January 25, 2010
Radio Frequency Identification (RFID) is a tool for identifying and tracking items or people.
In an RFID system, a small memory-storage chip (tag) is placed on an item. RFID readers (emitters) send out radio waves to detect tags and read their data.
RFID systems are used in many places. Some examples include:
- Stores, warehouses and shipping areas for inventory control
- Pharmacies or pharmaceutical distributors for pharmaceutical supply management
- Worksites for employee identification
- Transportation systems for fare collection (i.e. subway passes) and highway toll collection (i.e. EZ Pass)
RFID technology has many applications for health care. For example, RFID can potentially improve patient safety by:
- Ensuring that patients receive the correct medications and medical devices
- Preventing the distribution of counterfeit drugs and medical devices
- Facilitating device recalls
June 15, 2009
More than four decades after the surgeon general declared smoking a health hazard, the Senate on Thursday cleared the final hurdle to empowering federal officials to regulate cigarettes and other forms of tobacco for the first time.
The Congressional Budget Office has estimated the new law would reduce youth smoking by 11 percent and adult smoking by 2 percent over the next decade, in addition to reductions already achieved through other actions, like higher taxes and smoke-free indoor space laws.
Law gives power to FDA:
- Law would give the F.D.A. power to set standards that could reduce nicotine content and regulate chemicals in cigarette smoke.
- The law also bans most tobacco flavorings, which are considered a lure to first-time smokers.
- The law would also tighten restrictions on the marketing and advertising of tobacco products.
- Colorful ads and store displays will be replaced by black-and-white-only text.
Beginning next year, all outdoor advertising of tobacco within 1,000 feet of schools and playgrounds would be illegal.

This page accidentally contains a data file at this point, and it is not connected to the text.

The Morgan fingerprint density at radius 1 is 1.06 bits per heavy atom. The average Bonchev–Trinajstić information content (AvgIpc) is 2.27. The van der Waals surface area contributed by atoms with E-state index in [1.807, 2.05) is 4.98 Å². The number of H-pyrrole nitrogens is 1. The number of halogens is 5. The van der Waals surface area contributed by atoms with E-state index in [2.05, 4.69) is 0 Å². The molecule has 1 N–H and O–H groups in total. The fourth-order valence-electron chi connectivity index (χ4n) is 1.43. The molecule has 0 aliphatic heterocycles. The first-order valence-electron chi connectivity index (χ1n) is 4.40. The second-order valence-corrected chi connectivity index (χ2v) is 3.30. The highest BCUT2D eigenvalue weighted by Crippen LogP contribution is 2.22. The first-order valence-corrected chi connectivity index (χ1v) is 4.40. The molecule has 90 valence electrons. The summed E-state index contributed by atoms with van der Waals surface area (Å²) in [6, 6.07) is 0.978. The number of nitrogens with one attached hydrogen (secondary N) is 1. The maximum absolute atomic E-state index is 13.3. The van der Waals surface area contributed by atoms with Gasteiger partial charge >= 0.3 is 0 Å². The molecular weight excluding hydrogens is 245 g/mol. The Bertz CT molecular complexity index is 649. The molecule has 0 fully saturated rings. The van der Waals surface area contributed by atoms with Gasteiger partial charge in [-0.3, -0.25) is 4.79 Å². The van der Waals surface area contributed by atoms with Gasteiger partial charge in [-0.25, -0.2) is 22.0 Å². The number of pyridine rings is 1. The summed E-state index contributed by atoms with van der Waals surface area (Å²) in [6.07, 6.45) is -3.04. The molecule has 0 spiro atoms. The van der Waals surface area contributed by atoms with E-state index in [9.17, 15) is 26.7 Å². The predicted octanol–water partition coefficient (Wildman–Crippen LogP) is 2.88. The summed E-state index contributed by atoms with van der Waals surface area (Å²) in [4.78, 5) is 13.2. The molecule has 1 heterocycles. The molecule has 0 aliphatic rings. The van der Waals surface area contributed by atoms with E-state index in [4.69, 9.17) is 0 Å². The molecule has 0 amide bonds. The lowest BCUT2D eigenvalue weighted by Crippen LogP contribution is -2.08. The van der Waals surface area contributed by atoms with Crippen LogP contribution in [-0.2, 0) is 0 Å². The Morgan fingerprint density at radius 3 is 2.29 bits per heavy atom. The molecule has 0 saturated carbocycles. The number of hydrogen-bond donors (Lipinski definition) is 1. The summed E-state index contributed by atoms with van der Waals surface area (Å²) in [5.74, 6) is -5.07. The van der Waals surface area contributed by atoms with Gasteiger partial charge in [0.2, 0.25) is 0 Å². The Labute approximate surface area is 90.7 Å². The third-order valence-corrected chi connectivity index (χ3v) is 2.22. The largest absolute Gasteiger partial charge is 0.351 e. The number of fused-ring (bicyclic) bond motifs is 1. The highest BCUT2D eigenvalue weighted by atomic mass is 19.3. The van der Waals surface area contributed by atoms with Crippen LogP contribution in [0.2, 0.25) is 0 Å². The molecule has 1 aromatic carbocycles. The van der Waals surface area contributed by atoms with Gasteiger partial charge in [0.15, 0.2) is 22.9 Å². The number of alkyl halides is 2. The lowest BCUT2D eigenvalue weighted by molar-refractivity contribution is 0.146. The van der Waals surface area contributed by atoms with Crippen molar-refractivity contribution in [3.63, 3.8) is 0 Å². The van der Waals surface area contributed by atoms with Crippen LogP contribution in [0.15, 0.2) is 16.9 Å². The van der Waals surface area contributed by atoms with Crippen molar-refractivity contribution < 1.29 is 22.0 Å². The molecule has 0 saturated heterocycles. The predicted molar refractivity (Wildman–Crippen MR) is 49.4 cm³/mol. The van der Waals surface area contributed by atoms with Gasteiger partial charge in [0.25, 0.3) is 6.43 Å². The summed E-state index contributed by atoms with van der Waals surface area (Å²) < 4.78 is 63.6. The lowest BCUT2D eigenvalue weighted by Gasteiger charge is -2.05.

What Cigarette Makers required to do:-
Cigarette makers will be required to stop using terms like “light” and “low tar” by next year and to place large, graphic health warnings on their packages by 2012.
Source: The New York Times
June 11, 2009
The FDA has revised its guidance on ICH Q8, adding an annex that clarifies the original document and adds the principles of quality by design (QbD).
The US Food and Drug Administration’s (FDA) guidance states that different drug delivery methods will have varying CQAs, such as adhesion properties for transdermal patches, but raw materials such as excipients and intermediates are common factors.
Using the framework devised by the International Conference on Harmonisation (ICH) the guidance details the importance of identifying CQAs and using knowledge of them to guide product and process development.
May 28, 2009
Warning Letters and Untitled Letters to Pharmaceutical Companies in 2009 here you will get the following information-
- Released Date
- Posted Date
May 15, 2009
The FDA 510(k) database contains all devices cleared under the 510(k) process. The FDA databases on the web are updated on or around the 5th of every month. The classification of the device and product code is essential in searching for predicate devices. Classification of your device can be found by performing a search on the Product Code Classification Database.
Information which can be useful to find a predicate device includes:
- names of similar devices – traded name under which the device is marketed;
- manufacturer(s) of the similar device(s);
- marketing status, i.e., preamendments or postamendments device;
- 510(k) numbers for postamendments devices;
- classification information, i.e., product codes, classifying regulations, etc., for your device.
May 15, 2009
A Premarket Notification [510(k)] is a premarketing submission made to FDA to demonstrate that the device to be marketed is safe and effective by proving substantial equivalence (SE) to a legally marketed device (predicate device) that is not subject to Premarket Approval (PMA). Submitters must compare their 510(k) device to a similar legally marketed U.S. device(s). A device recently cleared under 510(k) is usually used as a predicate device.
The legally marketed device(s) to which equivalence is drawn is known as the predicate device(s).
A claim of substantial equivalence does not mean the device(s) must be identical.Substantial equivalence is established with respect to: intended use, design, energy used or delivered, materials, performance, safety, effectiveness, labeling, biocompatibility, standards, and other applicable characteristics. You can claim SE to either a preamendments or postamendments device that is or was legally marketed. Legally marketed means that the predicate cannot be one that is or was in violation of the Federal Food Drug & Cosmetic (FD&C) Act. An applicant may claim SE to a device that is no longer being marketed in the U.S.